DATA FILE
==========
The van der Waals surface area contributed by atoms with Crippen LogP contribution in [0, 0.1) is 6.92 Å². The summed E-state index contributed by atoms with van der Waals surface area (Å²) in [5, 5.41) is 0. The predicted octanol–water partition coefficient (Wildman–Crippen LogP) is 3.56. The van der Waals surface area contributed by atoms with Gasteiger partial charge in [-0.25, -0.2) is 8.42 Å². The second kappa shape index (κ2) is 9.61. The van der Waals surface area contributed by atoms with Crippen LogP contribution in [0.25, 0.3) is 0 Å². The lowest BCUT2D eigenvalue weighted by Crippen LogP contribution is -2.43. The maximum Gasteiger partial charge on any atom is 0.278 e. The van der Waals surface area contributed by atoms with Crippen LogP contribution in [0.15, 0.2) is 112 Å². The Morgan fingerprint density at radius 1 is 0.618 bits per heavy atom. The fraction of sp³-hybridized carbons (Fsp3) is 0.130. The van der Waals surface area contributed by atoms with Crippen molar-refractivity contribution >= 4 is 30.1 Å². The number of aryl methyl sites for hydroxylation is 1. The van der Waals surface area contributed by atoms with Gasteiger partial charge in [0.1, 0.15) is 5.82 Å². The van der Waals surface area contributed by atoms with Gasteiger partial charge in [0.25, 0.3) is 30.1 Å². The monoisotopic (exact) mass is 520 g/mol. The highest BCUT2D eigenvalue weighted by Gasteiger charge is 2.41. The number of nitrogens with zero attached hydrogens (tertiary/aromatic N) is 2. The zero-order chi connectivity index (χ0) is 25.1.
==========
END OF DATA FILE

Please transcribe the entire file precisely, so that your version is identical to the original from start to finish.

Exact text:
The van der Waals surface area contributed by atoms with Crippen LogP contribution in [0, 0.1) is 6.92 Å². The summed E-state index contributed by atoms with van der Waals surface area (Å²) in [5, 5.41) is 0. The predicted octanol–water partition coefficient (Wildman–Crippen LogP) is 3.56. The van der Waals surface area contributed by atoms with Gasteiger partial charge in [-0.25, -0.2) is 8.42 Å². The second kappa shape index (κ2) is 9.61. The van der Waals surface area contributed by atoms with Crippen LogP contribution in [0.25, 0.3) is 0 Å². The lowest BCUT2D eigenvalue weighted by Crippen LogP contribution is -2.43. The maximum Gasteiger partial charge on any atom is 0.278 e. The van der Waals surface area contributed by atoms with Crippen LogP contribution in [0.15, 0.2) is 112 Å². The Morgan fingerprint density at radius 1 is 0.618 bits per heavy atom. The fraction of sp³-hybridized carbons (Fsp3) is 0.130. The van der Waals surface area contributed by atoms with Crippen molar-refractivity contribution >= 4 is 30.1 Å². The number of aryl methyl sites for hydroxylation is 1. The van der Waals surface area contributed by atoms with Gasteiger partial charge in [0.1, 0.15) is 5.82 Å². The van der Waals surface area contributed by atoms with Gasteiger partial charge in [0.25, 0.3) is 30.1 Å². The monoisotopic (exact) mass is 520 g/mol. The highest BCUT2D eigenvalue weighted by Gasteiger charge is 2.41. The number of nitrogens with zero attached hydrogens (tertiary/aromatic N) is 2. The zero-order chi connectivity index (χ0) is 25.1.